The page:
But it’s the address entry and search system that really catches the eye. Where most other portable sat-navs force you to split your search laboriously by country, post code, city and street the Mini is intelligent enough to allow you to perform free text searches for your destination, just as you can with Google Maps. This means that, not only can you simply tap in a street name without knowing the precise geographical area in which it lies, but also hunt through points of interest just as easily. Thus you can simply type in “Hotel South Woodford” and it’ll go away and find you exactly that: hotels in South Woodford. Want to be more specific? Type in “Travel Inn London” and it’ll come up with a list of appropriate results. I can’t understand why more sat-navs don’t do this.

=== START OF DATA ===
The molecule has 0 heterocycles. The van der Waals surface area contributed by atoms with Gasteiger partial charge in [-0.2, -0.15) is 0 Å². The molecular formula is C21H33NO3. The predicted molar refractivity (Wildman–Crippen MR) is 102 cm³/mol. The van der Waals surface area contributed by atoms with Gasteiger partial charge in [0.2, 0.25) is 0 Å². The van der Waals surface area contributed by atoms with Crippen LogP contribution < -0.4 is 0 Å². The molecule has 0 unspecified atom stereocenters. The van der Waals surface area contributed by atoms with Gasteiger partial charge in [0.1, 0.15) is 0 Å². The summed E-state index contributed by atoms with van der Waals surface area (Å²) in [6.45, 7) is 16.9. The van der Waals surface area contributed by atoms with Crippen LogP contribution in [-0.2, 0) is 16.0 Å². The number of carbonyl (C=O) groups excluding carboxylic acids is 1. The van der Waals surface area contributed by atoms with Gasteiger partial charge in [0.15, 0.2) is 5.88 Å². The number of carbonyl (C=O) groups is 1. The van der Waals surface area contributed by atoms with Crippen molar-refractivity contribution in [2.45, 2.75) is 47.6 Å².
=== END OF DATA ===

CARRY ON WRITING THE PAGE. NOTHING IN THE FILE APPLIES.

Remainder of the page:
Other forms of destination and waypoint searches match this superlative ease-of-use. Creating multi-point trips is a doddle, for instance, not something that every sat-nav can lay claim to. And the on-screen keyboard is pretty usable too, occupying 90 per cent of the screen and including numbers and letters all on-screen at once so you don’t need to keep switching between alpha and numeric keyboards as you do with other small sat-nav devices.
But none of this is any use, of course, if the driving instructions are no good, and I’m happy to report that, in most instances, the Mini works very well in this respect too. The speaker – so often an area of weakness – is loud, clear and free of distortion. The voice instructions are delivered in a timely manner and the device links turns that follow each other together.
Route choices are largely sensible too, and I failed to find serious fault in over 300 miles of driving. Route calculation and recalculation when you go off route is handled swiftly and without fuss, and the Mini even includes a Lorry profile along with the usual car and pedestrian options. This optimises routes for wide vehicles and should keep truckers from getting stuck down narrow country lanes.
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